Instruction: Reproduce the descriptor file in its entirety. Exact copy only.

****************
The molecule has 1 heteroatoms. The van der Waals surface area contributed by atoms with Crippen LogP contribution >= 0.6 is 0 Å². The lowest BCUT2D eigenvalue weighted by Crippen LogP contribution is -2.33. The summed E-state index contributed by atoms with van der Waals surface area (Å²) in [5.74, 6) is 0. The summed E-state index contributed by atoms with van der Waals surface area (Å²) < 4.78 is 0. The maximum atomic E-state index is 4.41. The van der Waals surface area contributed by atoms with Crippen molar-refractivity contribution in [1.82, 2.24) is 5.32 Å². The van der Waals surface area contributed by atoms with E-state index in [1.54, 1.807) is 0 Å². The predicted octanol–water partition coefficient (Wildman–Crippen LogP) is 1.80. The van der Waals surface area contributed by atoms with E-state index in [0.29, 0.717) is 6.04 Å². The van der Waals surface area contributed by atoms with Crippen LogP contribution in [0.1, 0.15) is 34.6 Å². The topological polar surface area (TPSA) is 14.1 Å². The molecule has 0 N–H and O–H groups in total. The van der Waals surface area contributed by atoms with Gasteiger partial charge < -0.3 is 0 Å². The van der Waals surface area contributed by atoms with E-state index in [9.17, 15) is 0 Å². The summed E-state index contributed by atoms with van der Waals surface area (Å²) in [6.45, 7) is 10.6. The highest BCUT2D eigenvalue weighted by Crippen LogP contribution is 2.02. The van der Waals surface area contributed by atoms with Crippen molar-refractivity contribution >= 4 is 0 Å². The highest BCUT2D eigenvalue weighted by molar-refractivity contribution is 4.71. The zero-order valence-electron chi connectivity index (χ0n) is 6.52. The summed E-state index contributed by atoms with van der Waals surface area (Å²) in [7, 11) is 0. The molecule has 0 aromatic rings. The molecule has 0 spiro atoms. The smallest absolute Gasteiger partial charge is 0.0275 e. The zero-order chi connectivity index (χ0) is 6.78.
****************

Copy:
The molecule has 1 heteroatoms. The van der Waals surface area contributed by atoms with Crippen LogP contribution >= 0.6 is 0 Å². The lowest BCUT2D eigenvalue weighted by Crippen LogP contribution is -2.33. The summed E-state index contributed by atoms with van der Waals surface area (Å²) in [5.74, 6) is 0. The summed E-state index contributed by atoms with van der Waals surface area (Å²) < 4.78 is 0. The maximum atomic E-state index is 4.41. The van der Waals surface area contributed by atoms with Crippen molar-refractivity contribution in [1.82, 2.24) is 5.32 Å². The van der Waals surface area contributed by atoms with E-state index in [1.54, 1.807) is 0 Å². The predicted octanol–water partition coefficient (Wildman–Crippen LogP) is 1.80. The van der Waals surface area contributed by atoms with E-state index in [0.29, 0.717) is 6.04 Å². The van der Waals surface area contributed by atoms with Crippen LogP contribution in [0.1, 0.15) is 34.6 Å². The topological polar surface area (TPSA) is 14.1 Å². The molecule has 0 N–H and O–H groups in total. The van der Waals surface area contributed by atoms with Gasteiger partial charge < -0.3 is 0 Å². The van der Waals surface area contributed by atoms with E-state index in [9.17, 15) is 0 Å². The summed E-state index contributed by atoms with van der Waals surface area (Å²) in [6.45, 7) is 10.6. The highest BCUT2D eigenvalue weighted by Crippen LogP contribution is 2.02. The van der Waals surface area contributed by atoms with Crippen molar-refractivity contribution >= 4 is 0 Å². The highest BCUT2D eigenvalue weighted by molar-refractivity contribution is 4.71. The zero-order valence-electron chi connectivity index (χ0n) is 6.52. The summed E-state index contributed by atoms with van der Waals surface area (Å²) in [7, 11) is 0. The molecule has 0 aromatic rings. The molecule has 0 spiro atoms. The smallest absolute Gasteiger partial charge is 0.0275 e. The zero-order chi connectivity index (χ0) is 6.78.